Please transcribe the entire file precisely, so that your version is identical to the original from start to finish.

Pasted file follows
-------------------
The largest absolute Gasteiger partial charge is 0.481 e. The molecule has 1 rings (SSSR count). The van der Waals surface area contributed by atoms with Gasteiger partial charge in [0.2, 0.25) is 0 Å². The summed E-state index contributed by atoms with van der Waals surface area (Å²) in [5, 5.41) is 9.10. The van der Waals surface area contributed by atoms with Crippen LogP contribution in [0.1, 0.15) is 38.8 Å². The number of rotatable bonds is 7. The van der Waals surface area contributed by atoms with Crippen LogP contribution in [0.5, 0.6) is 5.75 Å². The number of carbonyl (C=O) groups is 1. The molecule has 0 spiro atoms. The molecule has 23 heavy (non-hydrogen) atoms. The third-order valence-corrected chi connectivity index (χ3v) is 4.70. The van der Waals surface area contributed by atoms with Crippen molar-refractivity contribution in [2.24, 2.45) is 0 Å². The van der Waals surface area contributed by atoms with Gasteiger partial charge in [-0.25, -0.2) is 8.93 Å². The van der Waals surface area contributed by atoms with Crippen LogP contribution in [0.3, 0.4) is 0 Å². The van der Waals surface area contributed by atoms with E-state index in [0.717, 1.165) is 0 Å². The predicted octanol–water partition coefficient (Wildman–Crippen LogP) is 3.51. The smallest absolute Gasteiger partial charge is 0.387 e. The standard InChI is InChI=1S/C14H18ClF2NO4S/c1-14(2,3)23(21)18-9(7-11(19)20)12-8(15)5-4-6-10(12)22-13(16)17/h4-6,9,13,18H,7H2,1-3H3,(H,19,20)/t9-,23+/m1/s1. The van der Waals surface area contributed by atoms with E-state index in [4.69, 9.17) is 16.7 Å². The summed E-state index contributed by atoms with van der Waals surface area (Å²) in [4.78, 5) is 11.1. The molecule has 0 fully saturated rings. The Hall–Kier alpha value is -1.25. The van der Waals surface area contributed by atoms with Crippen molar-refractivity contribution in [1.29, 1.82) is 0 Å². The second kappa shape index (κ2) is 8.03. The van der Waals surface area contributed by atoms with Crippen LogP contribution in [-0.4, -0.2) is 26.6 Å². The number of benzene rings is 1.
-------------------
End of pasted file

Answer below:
The largest absolute Gasteiger partial charge is 0.481 e. The molecule has 1 rings (SSSR count). The van der Waals surface area contributed by atoms with Gasteiger partial charge in [0.2, 0.25) is 0 Å². The summed E-state index contributed by atoms with van der Waals surface area (Å²) in [5, 5.41) is 9.10. The van der Waals surface area contributed by atoms with Crippen LogP contribution in [0.1, 0.15) is 38.8 Å². The number of rotatable bonds is 7. The van der Waals surface area contributed by atoms with Crippen LogP contribution in [0.5, 0.6) is 5.75 Å². The number of carbonyl (C=O) groups is 1. The molecule has 0 spiro atoms. The molecule has 23 heavy (non-hydrogen) atoms. The third-order valence-corrected chi connectivity index (χ3v) is 4.70. The van der Waals surface area contributed by atoms with Crippen molar-refractivity contribution in [2.24, 2.45) is 0 Å². The van der Waals surface area contributed by atoms with Gasteiger partial charge in [-0.25, -0.2) is 8.93 Å². The van der Waals surface area contributed by atoms with Crippen LogP contribution in [0.3, 0.4) is 0 Å². The van der Waals surface area contributed by atoms with E-state index in [0.717, 1.165) is 0 Å². The predicted octanol–water partition coefficient (Wildman–Crippen LogP) is 3.51. The smallest absolute Gasteiger partial charge is 0.387 e. The standard InChI is InChI=1S/C14H18ClF2NO4S/c1-14(2,3)23(21)18-9(7-11(19)20)12-8(15)5-4-6-10(12)22-13(16)17/h4-6,9,13,18H,7H2,1-3H3,(H,19,20)/t9-,23+/m1/s1. The van der Waals surface area contributed by atoms with E-state index in [4.69, 9.17) is 16.7 Å². The summed E-state index contributed by atoms with van der Waals surface area (Å²) in [4.78, 5) is 11.1. The molecule has 0 fully saturated rings. The Hall–Kier alpha value is -1.25. The van der Waals surface area contributed by atoms with Crippen molar-refractivity contribution in [1.29, 1.82) is 0 Å². The second kappa shape index (κ2) is 8.03. The van der Waals surface area contributed by atoms with Crippen LogP contribution in [-0.4, -0.2) is 26.6 Å². The number of benzene rings is 1.